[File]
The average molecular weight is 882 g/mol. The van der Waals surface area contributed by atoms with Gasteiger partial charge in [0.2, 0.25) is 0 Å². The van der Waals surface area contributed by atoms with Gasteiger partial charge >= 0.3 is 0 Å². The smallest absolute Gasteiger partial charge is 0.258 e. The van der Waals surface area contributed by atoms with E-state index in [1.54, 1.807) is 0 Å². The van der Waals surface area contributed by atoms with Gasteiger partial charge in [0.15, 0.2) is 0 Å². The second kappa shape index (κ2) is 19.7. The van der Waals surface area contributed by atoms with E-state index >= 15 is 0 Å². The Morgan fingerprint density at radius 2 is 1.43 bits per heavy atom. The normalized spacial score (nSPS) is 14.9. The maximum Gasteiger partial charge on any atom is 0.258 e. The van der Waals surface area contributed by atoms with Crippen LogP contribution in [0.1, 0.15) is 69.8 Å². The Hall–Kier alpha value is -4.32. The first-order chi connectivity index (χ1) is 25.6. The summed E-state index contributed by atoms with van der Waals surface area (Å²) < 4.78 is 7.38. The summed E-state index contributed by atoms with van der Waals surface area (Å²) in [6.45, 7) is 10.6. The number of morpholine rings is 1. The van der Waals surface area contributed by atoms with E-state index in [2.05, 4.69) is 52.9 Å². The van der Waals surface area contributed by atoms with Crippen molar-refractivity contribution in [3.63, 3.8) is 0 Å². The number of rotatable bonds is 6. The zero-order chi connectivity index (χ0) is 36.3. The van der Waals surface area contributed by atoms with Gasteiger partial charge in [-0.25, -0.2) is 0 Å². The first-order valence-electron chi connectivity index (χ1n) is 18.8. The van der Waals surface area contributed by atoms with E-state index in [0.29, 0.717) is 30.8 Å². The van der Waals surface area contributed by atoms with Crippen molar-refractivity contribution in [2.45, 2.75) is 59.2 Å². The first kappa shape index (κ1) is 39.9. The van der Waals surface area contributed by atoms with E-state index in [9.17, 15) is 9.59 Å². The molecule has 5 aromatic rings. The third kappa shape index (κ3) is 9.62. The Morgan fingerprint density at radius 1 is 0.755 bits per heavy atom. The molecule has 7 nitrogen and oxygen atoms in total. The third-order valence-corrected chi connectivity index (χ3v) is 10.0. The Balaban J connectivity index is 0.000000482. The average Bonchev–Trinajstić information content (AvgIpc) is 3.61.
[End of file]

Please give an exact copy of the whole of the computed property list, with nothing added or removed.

The average molecular weight is 882 g/mol. The van der Waals surface area contributed by atoms with Gasteiger partial charge in [0.2, 0.25) is 0 Å². The van der Waals surface area contributed by atoms with Gasteiger partial charge >= 0.3 is 0 Å². The smallest absolute Gasteiger partial charge is 0.258 e. The van der Waals surface area contributed by atoms with E-state index in [1.54, 1.807) is 0 Å². The van der Waals surface area contributed by atoms with Gasteiger partial charge in [0.15, 0.2) is 0 Å². The second kappa shape index (κ2) is 19.7. The van der Waals surface area contributed by atoms with E-state index >= 15 is 0 Å². The Morgan fingerprint density at radius 2 is 1.43 bits per heavy atom. The normalized spacial score (nSPS) is 14.9. The maximum Gasteiger partial charge on any atom is 0.258 e. The van der Waals surface area contributed by atoms with Crippen LogP contribution in [0.1, 0.15) is 69.8 Å². The Hall–Kier alpha value is -4.32. The first-order chi connectivity index (χ1) is 25.6. The summed E-state index contributed by atoms with van der Waals surface area (Å²) < 4.78 is 7.38. The summed E-state index contributed by atoms with van der Waals surface area (Å²) in [6.45, 7) is 10.6. The number of morpholine rings is 1. The van der Waals surface area contributed by atoms with E-state index in [2.05, 4.69) is 52.9 Å². The van der Waals surface area contributed by atoms with Crippen molar-refractivity contribution in [3.63, 3.8) is 0 Å². The number of rotatable bonds is 6. The zero-order chi connectivity index (χ0) is 36.3. The van der Waals surface area contributed by atoms with Gasteiger partial charge in [-0.25, -0.2) is 0 Å². The first-order valence-electron chi connectivity index (χ1n) is 18.8. The van der Waals surface area contributed by atoms with E-state index in [0.29, 0.717) is 30.8 Å². The van der Waals surface area contributed by atoms with Crippen molar-refractivity contribution in [2.45, 2.75) is 59.2 Å². The first kappa shape index (κ1) is 39.9. The van der Waals surface area contributed by atoms with E-state index in [9.17, 15) is 9.59 Å². The molecule has 5 aromatic rings. The third kappa shape index (κ3) is 9.62. The Morgan fingerprint density at radius 1 is 0.755 bits per heavy atom. The molecule has 7 nitrogen and oxygen atoms in total. The third-order valence-corrected chi connectivity index (χ3v) is 10.0. The Balaban J connectivity index is 0.000000482. The average Bonchev–Trinajstić information content (AvgIpc) is 3.61.